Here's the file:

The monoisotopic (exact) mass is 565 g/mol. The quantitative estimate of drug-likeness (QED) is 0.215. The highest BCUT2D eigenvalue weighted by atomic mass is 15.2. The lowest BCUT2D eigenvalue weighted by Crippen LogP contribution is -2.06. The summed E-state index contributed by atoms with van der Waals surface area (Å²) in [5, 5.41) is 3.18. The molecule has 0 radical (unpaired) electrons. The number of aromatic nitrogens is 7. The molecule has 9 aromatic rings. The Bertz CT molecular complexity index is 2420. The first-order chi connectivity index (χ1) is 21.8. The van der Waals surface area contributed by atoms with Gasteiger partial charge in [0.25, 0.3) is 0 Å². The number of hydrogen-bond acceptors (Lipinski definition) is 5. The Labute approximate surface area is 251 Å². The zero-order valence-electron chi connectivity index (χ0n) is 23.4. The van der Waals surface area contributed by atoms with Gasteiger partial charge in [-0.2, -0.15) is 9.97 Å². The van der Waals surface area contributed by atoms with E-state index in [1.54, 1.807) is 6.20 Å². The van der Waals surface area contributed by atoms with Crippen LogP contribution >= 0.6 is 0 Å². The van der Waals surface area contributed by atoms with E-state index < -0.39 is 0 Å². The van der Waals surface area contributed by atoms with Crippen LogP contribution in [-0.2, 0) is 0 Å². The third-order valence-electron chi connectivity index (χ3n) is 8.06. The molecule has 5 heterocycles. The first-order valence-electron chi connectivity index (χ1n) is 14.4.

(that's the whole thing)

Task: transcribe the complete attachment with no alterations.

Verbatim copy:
The monoisotopic (exact) mass is 565 g/mol. The quantitative estimate of drug-likeness (QED) is 0.215. The highest BCUT2D eigenvalue weighted by atomic mass is 15.2. The lowest BCUT2D eigenvalue weighted by Crippen LogP contribution is -2.06. The summed E-state index contributed by atoms with van der Waals surface area (Å²) in [5, 5.41) is 3.18. The molecule has 0 radical (unpaired) electrons. The number of aromatic nitrogens is 7. The molecule has 9 aromatic rings. The Bertz CT molecular complexity index is 2420. The first-order chi connectivity index (χ1) is 21.8. The van der Waals surface area contributed by atoms with Gasteiger partial charge in [0.25, 0.3) is 0 Å². The number of hydrogen-bond acceptors (Lipinski definition) is 5. The Labute approximate surface area is 251 Å². The zero-order valence-electron chi connectivity index (χ0n) is 23.4. The van der Waals surface area contributed by atoms with Gasteiger partial charge in [-0.2, -0.15) is 9.97 Å². The van der Waals surface area contributed by atoms with E-state index in [1.54, 1.807) is 6.20 Å². The van der Waals surface area contributed by atoms with Crippen LogP contribution >= 0.6 is 0 Å². The van der Waals surface area contributed by atoms with E-state index < -0.39 is 0 Å². The van der Waals surface area contributed by atoms with Crippen LogP contribution in [-0.2, 0) is 0 Å². The third-order valence-electron chi connectivity index (χ3n) is 8.06. The molecule has 5 heterocycles. The first-order valence-electron chi connectivity index (χ1n) is 14.4.